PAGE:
First Research Project

This semester, I did an independent study project and presented at the end-of-semester “Meeting of the Minds” event held at Carnegie Mellon’s School of Computer Science.

Throughout the semester, I worked with my advisor, Cori Faklaris–a Ph.D. student and Arnav Mahajan–another undergraduate, on our research project in the Human-Computer Interaction Institute.

Our overall goal was to find a way to predict user behavior regarding their personal cybersecurity actions. While computer applications may have many strong security measures in place, it is often the end user who is the weakest link. (They may accidentally share passwords or leave data unsecured)

Despite the multitude of different cybersecurity tools that exist (Password managers, Two Factor Authentication, general caution and awareness online, etc.) many users do not put these tools into practice. Prior research into the matter elaborates on many different theories and models of how users adapt to new technologies. One of the most relevant describes the notion of Security Sensitivity–a combination of a user’s awareness, motivation, and knowledge about cybersecurity tools and practices.

Our exploratory study attempts to measure this said Security Sensitivity and ultimately, as the project continues, use this measure to predict a user’s risky behavior before it occurs.

Read more about how we did this and our next steps in the poster below!

Machine Learning Tutorial

As I mentioned in my last post here, I interned at a startup this summer where I got to work on Machine Learning Models.

I compiled together the basic core ideas and concepts involved in creating a model like this from start-to-finish and made this fun tutorial: https://github.com/parmita52/machine-learning-spark-ex

Check it out!

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Numerify Summer Internship

This summer I was an intern at Numerify! Numerify is a tech startup providing a system of Intelligence for IT.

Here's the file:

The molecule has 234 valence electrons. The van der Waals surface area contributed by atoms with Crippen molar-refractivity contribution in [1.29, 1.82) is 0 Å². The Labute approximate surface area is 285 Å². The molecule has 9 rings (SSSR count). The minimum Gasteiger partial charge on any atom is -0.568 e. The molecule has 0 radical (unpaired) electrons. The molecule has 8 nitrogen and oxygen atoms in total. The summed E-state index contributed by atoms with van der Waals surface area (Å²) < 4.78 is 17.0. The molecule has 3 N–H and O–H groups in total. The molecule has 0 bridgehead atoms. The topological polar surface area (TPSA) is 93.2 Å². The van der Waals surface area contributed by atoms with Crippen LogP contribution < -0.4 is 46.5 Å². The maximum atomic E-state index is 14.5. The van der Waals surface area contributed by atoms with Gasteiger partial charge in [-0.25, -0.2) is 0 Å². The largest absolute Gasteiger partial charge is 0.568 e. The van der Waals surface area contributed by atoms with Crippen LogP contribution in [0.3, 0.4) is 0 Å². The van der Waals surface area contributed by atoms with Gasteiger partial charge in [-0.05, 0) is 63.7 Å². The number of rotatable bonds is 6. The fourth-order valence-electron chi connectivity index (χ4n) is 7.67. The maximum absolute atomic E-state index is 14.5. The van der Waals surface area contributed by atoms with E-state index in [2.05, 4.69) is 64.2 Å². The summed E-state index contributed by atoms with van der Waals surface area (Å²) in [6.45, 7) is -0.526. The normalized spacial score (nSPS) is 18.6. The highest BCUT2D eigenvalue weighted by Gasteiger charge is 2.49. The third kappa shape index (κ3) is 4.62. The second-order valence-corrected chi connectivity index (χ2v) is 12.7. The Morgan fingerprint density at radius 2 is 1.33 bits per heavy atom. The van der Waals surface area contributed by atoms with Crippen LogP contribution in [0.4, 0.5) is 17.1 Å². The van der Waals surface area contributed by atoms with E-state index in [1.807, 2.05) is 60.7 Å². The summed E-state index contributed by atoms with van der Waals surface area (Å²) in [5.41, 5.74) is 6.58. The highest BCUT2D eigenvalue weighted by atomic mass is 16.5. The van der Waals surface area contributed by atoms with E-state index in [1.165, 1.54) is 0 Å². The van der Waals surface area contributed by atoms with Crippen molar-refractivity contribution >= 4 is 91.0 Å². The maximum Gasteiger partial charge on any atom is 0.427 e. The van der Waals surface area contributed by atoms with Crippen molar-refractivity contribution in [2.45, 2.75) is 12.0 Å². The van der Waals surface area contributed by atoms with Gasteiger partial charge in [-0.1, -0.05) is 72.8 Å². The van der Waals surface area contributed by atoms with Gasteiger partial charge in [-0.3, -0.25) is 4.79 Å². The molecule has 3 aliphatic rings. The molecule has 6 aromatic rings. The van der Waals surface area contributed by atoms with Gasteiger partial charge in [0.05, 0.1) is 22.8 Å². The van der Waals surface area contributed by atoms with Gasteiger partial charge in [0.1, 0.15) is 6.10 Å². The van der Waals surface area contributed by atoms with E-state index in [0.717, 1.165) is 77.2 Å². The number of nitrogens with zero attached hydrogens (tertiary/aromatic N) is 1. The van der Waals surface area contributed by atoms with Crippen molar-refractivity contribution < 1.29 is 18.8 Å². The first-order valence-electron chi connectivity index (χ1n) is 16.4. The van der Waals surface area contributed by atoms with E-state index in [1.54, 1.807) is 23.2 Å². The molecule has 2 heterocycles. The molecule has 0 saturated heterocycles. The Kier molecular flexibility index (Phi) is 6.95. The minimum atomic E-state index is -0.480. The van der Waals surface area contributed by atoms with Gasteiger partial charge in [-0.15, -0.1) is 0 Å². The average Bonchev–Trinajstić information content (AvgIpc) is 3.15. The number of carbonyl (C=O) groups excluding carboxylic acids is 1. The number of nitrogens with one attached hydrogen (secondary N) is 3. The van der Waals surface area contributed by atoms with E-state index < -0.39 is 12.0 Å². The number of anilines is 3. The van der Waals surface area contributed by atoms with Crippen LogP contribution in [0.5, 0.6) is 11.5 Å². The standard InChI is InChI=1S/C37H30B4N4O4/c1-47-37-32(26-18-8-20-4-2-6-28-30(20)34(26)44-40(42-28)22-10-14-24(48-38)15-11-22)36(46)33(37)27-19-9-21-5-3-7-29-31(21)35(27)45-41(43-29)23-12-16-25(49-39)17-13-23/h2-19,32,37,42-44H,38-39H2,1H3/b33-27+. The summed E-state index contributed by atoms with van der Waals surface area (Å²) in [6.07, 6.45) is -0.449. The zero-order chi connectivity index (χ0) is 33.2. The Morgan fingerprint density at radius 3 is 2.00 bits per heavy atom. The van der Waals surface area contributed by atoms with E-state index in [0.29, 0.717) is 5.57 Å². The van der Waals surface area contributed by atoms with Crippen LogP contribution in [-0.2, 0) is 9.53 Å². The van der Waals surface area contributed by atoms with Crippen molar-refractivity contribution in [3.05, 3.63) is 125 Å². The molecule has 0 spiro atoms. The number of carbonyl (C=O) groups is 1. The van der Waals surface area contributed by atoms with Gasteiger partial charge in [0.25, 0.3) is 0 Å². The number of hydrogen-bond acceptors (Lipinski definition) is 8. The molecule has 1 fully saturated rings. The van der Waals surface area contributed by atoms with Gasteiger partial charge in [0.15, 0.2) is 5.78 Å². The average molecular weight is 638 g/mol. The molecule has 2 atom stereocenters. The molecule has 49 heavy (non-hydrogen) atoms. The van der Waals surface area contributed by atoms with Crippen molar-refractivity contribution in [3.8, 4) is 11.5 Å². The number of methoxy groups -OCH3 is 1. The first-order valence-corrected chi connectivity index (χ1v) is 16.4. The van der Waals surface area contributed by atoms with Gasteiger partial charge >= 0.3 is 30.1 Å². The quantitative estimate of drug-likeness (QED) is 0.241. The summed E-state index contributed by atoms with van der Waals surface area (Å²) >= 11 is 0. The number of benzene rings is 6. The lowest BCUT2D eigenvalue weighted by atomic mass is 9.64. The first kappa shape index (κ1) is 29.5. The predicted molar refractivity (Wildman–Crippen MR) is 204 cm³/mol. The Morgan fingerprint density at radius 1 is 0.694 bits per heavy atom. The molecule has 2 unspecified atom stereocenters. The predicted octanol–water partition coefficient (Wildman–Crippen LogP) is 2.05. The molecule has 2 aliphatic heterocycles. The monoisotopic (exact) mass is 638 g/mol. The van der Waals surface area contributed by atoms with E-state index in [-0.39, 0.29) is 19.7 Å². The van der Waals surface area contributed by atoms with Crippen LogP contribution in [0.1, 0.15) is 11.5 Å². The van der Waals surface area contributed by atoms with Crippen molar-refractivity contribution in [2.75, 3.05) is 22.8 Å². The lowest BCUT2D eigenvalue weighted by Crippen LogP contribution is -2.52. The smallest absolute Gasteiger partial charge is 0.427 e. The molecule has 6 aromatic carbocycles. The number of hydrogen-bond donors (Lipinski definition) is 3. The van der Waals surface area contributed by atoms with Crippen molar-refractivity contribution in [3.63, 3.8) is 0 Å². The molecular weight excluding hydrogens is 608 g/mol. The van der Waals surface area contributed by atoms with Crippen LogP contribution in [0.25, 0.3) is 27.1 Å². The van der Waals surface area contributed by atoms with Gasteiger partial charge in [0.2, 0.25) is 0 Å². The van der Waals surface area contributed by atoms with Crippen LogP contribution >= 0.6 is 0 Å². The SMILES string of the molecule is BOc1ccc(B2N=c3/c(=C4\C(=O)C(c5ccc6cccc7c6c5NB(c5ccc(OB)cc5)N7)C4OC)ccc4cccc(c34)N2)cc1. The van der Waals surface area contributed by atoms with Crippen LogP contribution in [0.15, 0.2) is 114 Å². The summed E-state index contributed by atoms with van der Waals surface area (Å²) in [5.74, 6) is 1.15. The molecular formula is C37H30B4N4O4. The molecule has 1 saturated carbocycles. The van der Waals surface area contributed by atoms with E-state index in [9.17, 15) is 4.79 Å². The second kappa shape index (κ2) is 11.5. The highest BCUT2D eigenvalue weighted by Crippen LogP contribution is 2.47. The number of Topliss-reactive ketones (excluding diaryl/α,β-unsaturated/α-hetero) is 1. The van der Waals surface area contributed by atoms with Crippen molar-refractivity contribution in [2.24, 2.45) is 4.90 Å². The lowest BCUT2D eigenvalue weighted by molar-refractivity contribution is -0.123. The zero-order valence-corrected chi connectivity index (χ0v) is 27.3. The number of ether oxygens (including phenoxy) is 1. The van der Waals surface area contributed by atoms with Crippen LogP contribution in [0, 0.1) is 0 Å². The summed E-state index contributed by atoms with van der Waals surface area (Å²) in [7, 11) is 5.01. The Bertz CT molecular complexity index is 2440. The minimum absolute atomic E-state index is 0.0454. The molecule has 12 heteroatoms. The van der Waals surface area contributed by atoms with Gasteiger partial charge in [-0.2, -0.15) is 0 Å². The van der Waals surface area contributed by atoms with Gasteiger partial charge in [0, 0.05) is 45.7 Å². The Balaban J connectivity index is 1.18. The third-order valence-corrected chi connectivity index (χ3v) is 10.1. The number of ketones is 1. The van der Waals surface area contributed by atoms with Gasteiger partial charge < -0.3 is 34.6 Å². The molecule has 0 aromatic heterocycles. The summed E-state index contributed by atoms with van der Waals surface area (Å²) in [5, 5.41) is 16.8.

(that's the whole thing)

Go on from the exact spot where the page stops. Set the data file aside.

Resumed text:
Image result for numerify logo

It was an incredible experience, and I learned so much in such a short period.
Numerify’s clients include companies such as Netflix, Coach, and McDonald’s. They use Business Intelligence and analytics tools to help their customers business manage their IT Data.

Over the course of the summer, I picked up a whole laundry list of acronyms used in the Business Intelligence (or should I say the BI) world:
RDMS – Relational Database Management System
ITSM – IT Service Management
ITPA – IT Product Analytics
SDA – Software Development Analytics
ETL – Extract Transform Load
APM – Appliance Performance Monitoring
SLA – Service Level Agreement
CSAT – Customer Satisfaction
GUID –  Global Unique ID
POM – Project Object Model
REST – Representational State Transfer
CRUD – Create, read, update and delete
ER – Entity Relationship
OLTP – Online Transaction Processing
CGI – Common Gateway Interface
RDD – Resilient Distributed Datasets
HDFS – Hadoop Distributed File System
MPP – Massively Parallel Processing
RAID – Redundant Array of Independent Disks
SME – Subject Matter Expert
ROC – Receiver Operating Characteristic

Of course, learning acronyms isn’t the only thing I did 🙂

My main project was building a Machine Learning model to predict when a customer’s incident escalated. Basically, an “incident” is when something goes wrong and it gets assigned to a certain level or “tier” to be solved. If the tier it was assigned to was not enough, it gets “escalated,”i.e. pushed up to an even higher tier. My goal was to build a model that could predict when an incident would be escalated before it happened.

I am still super excited about this because it is actually something that real customers will get to use in the future. Though I code almost all the time, most of it is either for personal stuff just for fun, or it is for school assignments. This internship experience gave me the opportunity to create something that will be used in the industry by consumers. It is an entirely new perspective. In the past, I only had to be concerned about the efficiency and correctness of my own code and that was it. Here, I had to make sure my code integrated with pre-existing workflows and tools. There were many moving parts to creating the project, and I had to contact different teams to gather needed information and data for certain steps. It’s amazing to know that my work will be used in an actual industry setting.

I started off with raw customer data and then created a Decision Tree and Random Forest Model to predict escalations about future data. I’ve elaborated on the process of creating a model more in this post along with a tutorial!

Along the way, I got to learn about a lot of different Machine Learning topics. Whenever I’m learning something new, I’m always on the hunt for the best visuals possible (I’m a very visual learner and truly believe a picture can benefit the learning process so much)

Here are some of the best visual explanations of certain topics I found:
Gini Impurity: https://www.quora.com/What-is-the-interpretation-and-intuitive-explanation-of-Gini-impurity-in-decision-trees
Bias vs. Variance: https://elitedatascience.com/bias-variance-tradeoff
Bagging and Boosting: https://quantdare.com/what-is-the-difference-between-bagging-and-boosting/